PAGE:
Assessing Iran’s latest diplomatic initiatives, the majority of American senators believe them to be nothing but pretty words. In their opinion: «Iran is not a friend whose word can be taken as a promise». While waiting for the meeting that never took place between Obama and Rouhani, the American president was reminded of the rigidity of Congress’ position which was outlined in a letter dated 2 August and signed by 76 senators. The document specifies four strategic requirements of US policy with regard to Iran: maintaining and strengthening sanctions, demonstrating a credible threat of the use of force, a commitment to the public’s position on the inadmissibility of Tehran possessing nuclear weapons, and an expression of openness to negotiations. Amongst those who signed the letter is Senator John McCain, who is advising Obama that on no account should the pressure on Iran by way of sanctions be reduced just at the time when the Iranian government has become seriously aware of their paralysing effect on its economy.
Summarising the position of Congress, it should be noted that at the current time, an absolute majority of congressmen believe that withdrawing or weakening sanctions against Iran is an «extremely counterproductive» decision. In addition, official Washington has also not forgotten about the claims that remain in the wings of Iran’s nuclear issue. This refers to the observance of human rights and violations of society’s political freedoms, Hezbollah’s all-out support in opposing Israel, and the military cooperation with Bashar al-Assad in the Syrian conflict.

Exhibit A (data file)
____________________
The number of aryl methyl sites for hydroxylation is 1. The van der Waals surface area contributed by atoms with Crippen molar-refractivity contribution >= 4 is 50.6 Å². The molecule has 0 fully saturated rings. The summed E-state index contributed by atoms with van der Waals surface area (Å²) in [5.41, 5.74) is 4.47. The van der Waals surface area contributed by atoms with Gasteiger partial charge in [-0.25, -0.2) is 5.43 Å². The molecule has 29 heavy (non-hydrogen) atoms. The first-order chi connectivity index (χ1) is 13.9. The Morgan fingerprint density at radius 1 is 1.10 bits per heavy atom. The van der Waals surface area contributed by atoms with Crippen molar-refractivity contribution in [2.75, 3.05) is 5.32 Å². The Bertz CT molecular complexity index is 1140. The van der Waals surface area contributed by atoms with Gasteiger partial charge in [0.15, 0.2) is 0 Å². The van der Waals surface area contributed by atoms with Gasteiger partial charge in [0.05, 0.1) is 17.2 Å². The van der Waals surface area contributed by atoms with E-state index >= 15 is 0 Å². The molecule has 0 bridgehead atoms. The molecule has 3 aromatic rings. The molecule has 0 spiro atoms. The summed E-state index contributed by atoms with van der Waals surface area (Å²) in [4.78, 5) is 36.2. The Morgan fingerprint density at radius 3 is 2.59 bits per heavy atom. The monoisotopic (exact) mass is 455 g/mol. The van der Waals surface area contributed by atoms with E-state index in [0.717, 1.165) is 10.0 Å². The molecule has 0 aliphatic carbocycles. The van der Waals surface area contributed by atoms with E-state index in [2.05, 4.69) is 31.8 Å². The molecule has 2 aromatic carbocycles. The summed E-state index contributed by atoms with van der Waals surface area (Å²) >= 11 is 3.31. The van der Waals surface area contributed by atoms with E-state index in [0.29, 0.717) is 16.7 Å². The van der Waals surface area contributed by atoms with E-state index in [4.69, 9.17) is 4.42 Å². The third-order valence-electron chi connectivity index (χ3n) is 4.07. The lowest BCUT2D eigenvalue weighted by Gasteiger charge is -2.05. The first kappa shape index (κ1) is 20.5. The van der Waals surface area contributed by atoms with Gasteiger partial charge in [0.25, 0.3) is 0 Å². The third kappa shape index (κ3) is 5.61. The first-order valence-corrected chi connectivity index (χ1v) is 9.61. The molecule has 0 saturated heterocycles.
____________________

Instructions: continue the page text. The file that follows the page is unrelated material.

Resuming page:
Until recently, Iran and Syria were fighting the US from the same trench, but now the West wants Tehran to give up attempts to keep Assad in power. In response, Rouhani is demonstrating an interest in settling the Syrian crisis, putting an end to the civil war and guaranteeing the right of the Syrian people to self-determination. Iran believes that the war in Syria is not a war between the opposition and Assad’s troops, but a war between the Syrian government and terrorists who have come to Syria from abroad, from where they are receiving support and arms.